EP2434960A1 - Tacking device and methods of deployment - Google Patents

Tacking device and methods of deployment

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Publication number
EP2434960A1
EP2434960A1 EP10726736A EP10726736A EP2434960A1 EP 2434960 A1 EP2434960 A1 EP 2434960A1 EP 10726736 A EP10726736 A EP 10726736A EP 10726736 A EP10726736 A EP 10726736A EP 2434960 A1 EP2434960 A1 EP 2434960A1
Authority
EP
European Patent Office
Prior art keywords
wire
tacking device
region
body region
head region
Prior art date
Legal status (The legal status is an assumption and is not a legal conclusion. Google has not performed a legal analysis and makes no representation as to the accuracy of the status listed.)
Withdrawn
Application number
EP10726736A
Other languages
German (de)
French (fr)
Inventor
Vihar C. Surti
Current Assignee (The listed assignees may be inaccurate. Google has not performed a legal analysis and makes no representation or warranty as to the accuracy of the list.)
Cook Medical Technologies LLC
Original Assignee
Cook Medical Technologies LLC
Priority date (The priority date is an assumption and is not a legal conclusion. Google has not performed a legal analysis and makes no representation as to the accuracy of the date listed.)
Filing date
Publication date
Priority to US18194609P priority Critical
Application filed by Cook Medical Technologies LLC filed Critical Cook Medical Technologies LLC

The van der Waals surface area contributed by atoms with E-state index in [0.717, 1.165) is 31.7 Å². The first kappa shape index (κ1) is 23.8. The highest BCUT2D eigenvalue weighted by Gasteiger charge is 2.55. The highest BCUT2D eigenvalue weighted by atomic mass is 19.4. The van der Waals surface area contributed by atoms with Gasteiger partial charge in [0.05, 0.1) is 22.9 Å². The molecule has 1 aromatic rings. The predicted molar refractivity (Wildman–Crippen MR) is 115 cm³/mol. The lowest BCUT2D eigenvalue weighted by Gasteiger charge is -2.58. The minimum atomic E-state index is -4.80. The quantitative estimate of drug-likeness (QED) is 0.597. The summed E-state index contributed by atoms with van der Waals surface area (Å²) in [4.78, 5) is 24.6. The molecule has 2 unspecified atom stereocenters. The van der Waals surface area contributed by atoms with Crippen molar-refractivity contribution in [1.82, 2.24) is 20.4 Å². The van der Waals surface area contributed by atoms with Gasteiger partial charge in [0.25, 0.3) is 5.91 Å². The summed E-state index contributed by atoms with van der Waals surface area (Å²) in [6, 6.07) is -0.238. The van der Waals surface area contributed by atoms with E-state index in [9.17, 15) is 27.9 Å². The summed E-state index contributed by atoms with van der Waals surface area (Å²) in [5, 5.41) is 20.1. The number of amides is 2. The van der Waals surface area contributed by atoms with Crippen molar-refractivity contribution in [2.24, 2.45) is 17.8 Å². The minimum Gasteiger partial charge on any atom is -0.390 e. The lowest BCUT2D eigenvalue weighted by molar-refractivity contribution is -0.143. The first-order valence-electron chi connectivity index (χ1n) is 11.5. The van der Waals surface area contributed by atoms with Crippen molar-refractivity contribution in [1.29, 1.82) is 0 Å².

Priority to PCT/US2010/036188 priority patent/WO2010138579A1/en
Publication of EP2434960A1 publication Critical patent/EP2434960A1/en
Application status is Withdrawn legal-status Critical

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Classifications

    • AHUMAN NECESSITIES
    • A61MEDICAL OR VETERINARY SCIENCE; HYGIENE
    • A61BDIAGNOSIS; SURGERY; IDENTIFICATION
    • A61B17/00Surgical instruments, devices or methods, e.g. tourniquets
    • A61B17/064Surgical staples, i.e. penetrating the tissue
    • AHUMAN NECESSITIES
    • A61MEDICAL OR VETERINARY SCIENCE; HYGIENE
    • A61BDIAGNOSIS; SURGERY; IDENTIFICATION
    • A61B17/00Surgical instruments, devices or methods, e.g. tourniquets
    • A61B2017/00831Material properties
    • A61B2017/00862Material properties elastic or resilient
    • AHUMAN NECESSITIES
    • A61MEDICAL OR VETERINARY SCIENCE; HYGIENE
    • A61BDIAGNOSIS; SURGERY; IDENTIFICATION
    • A61B17/00Surgical instruments, devices or methods, e.g. tourniquets
    • A61B2017/00831Material properties
    • A61B2017/00867Material properties shape memory effect
    • AHUMAN NECESSITIES
    • A61MEDICAL OR VETERINARY SCIENCE; HYGIENE
    • A61BDIAGNOSIS; SURGERY; IDENTIFICATION
    • A61B17/00Surgical instruments, devices or methods, e.g. tourniquets
    • A61B17/064Surgical staples, i.e. penetrating the tissue
    • A61B2017/0649Coils or spirals

Abstract

The present embodiments provide apparatus and methods suitable for coupling a graft member to tissue, closing a bodily opening, and the like. In one embodiment, a tacking device comprises a wire having first and second ends, and further having delivery and deployed states. In the contracted state, the wire comprises an elongated configuration that is substantially parallel to a central longitudinal axis. In the expanded state, the wire comprises a head region and a body region, the head region comprising at least one full turn having a first diameter, and the body region comprising at least two full turns having a second diameter, wherein the first diameter is greater than the second diameter. One or more of the tacking devices may be delivered using a laparoscopic, endoscopic or percutaneous approach.

Description

TACKING DEVICE AND METHODS OF DEPLOYMENT